It took us eight hours to drive the 265 miles north, past Agadir, to the coastal resort of Essaouira (sounds a bit like Essa-wearer).  The road was narrow and winding but with spectacular views of the ocean as we rounded each bend; this was a surfers’ paradise.

Our campsite was about 2 km from the town, a pleasant walk along the beach.

Inspecting The Fleet
Once we had completed our usual port and fishing fleet inspection, we explored the old part of town before relaxing with a freshly squeezed orange juice in one of the many cafes in the main square.  Although it had been chilly overnight, about nine degrees, it was very warm sitting iin the sunshine.
Jus D'Orange Break

We had lunch at one of the many outdoor fish restaurants with barbecues.  The seafood was displayed at the front of the restaurant, the fish were either alive or very fresh.  You made your choice, agreed a price, and then the fish was perfectly cooked and served to your table one item at a time.  There were six of us eating, we had big prawns, small prawns, followed by crab and calamari, then sea urchins, bream, bass, John Dory and finally red snapper.  We  ordered some wine, ten minutes later two bottles arrived wrapped up in newspaper and secreted in a carrier bag.  We couldn’t keep the bottles on the table, they had to be hidden under the table.  It was one of our most expensive meals and cost just over £25 a head.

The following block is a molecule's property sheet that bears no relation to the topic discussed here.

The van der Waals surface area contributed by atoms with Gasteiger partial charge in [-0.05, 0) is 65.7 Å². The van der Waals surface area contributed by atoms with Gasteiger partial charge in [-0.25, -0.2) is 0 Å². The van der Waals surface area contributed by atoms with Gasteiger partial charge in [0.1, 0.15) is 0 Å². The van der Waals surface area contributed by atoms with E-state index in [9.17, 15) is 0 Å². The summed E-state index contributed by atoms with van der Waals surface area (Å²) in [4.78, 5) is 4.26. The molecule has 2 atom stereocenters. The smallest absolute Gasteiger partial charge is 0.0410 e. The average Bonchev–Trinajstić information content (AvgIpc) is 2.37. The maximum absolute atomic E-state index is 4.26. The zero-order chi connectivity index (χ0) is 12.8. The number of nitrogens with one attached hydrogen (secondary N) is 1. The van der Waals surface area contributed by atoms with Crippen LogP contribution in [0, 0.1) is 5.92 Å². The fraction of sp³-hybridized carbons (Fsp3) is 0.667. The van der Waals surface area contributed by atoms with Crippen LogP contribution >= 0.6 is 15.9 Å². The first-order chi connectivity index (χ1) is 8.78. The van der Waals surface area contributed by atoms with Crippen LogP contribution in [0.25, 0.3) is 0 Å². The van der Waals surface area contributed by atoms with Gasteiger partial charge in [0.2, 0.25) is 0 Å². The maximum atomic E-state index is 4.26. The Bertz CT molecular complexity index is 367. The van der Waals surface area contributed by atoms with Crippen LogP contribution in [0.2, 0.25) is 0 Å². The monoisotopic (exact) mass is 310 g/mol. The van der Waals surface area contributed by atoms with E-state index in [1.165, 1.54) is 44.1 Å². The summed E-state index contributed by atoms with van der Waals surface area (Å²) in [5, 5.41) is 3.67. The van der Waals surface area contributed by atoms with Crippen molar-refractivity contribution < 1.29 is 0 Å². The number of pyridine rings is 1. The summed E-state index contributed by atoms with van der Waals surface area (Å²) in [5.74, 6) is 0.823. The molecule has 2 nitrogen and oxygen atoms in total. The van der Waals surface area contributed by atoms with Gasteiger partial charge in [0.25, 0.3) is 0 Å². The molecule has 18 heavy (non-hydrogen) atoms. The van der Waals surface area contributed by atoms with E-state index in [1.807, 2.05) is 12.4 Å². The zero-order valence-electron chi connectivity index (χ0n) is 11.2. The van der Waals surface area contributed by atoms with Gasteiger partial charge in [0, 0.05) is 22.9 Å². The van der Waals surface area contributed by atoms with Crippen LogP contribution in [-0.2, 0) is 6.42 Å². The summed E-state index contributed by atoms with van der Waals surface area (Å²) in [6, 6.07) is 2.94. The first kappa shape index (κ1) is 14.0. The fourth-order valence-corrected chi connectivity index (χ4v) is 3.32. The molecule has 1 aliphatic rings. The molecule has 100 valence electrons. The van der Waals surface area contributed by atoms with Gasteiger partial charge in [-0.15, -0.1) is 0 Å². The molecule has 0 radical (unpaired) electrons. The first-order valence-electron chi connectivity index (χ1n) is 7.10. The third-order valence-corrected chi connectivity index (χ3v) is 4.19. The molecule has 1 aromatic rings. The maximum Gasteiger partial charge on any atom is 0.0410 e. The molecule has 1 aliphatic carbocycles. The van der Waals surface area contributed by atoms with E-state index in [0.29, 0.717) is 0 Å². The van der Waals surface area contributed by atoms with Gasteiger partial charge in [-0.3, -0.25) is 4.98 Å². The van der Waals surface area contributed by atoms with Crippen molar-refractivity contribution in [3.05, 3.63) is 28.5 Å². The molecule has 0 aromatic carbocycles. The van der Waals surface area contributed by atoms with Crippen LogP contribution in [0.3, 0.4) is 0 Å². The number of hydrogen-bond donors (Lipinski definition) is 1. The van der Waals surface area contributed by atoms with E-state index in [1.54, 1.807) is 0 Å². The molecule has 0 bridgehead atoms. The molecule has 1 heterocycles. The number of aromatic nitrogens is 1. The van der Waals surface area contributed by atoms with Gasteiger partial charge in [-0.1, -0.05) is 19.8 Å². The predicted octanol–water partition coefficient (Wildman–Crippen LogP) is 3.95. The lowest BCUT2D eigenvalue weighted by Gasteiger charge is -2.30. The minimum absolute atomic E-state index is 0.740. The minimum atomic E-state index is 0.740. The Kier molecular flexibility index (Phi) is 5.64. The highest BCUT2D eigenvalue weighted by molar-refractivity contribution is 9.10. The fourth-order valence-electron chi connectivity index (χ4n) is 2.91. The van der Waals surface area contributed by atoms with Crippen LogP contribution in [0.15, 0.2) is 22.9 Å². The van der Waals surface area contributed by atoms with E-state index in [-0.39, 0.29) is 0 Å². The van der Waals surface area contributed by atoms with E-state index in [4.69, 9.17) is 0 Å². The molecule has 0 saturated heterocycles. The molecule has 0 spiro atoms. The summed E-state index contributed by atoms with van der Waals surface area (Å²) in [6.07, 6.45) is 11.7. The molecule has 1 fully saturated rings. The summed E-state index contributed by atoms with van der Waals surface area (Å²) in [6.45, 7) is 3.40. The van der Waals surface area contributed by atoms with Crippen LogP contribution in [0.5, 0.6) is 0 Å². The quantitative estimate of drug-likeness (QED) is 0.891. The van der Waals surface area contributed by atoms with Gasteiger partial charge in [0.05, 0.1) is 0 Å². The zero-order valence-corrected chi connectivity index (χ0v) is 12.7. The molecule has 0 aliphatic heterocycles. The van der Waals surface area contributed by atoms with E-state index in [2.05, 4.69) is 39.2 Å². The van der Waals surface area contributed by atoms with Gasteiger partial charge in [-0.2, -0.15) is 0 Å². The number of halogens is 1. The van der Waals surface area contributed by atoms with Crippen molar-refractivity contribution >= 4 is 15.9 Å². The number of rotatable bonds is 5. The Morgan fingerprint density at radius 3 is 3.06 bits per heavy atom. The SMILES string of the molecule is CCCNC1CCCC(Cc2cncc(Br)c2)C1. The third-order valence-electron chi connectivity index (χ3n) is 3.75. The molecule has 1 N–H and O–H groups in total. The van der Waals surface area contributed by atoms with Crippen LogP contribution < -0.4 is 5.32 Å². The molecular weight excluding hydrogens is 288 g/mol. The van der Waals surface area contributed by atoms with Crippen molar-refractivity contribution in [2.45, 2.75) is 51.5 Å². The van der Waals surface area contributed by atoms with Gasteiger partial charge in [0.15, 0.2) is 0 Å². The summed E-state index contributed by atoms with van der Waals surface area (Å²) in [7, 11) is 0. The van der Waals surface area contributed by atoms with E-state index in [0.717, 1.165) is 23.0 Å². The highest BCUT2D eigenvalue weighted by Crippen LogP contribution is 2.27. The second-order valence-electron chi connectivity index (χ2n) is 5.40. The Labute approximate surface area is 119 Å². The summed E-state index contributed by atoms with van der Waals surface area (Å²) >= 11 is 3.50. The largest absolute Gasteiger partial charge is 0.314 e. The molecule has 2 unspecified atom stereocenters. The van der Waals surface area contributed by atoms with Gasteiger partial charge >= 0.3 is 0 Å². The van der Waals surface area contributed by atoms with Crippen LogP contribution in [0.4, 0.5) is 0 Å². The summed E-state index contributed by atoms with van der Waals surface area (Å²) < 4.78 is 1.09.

Fishy Lunch

The town was a major tourist centre and was full of European visitors.  Vast hotels flanked the wide promenade and the sea front bristled with cafes and restaurants but you could tell you were still in Africa by the state of the paving – acres and acres of fancy tiles but so many broken or sitting at bizarre angles that it looked as if someone had laid them on a newly ploughed field.  The beach was enormous, they offered rides on camels and horses as well as dune buggy rides – but there was still plenty of space for the locals to mark out three or four football pitches.  Some of the young footballers played with bare feet.

Camel Ride Anyone?Football On The Beach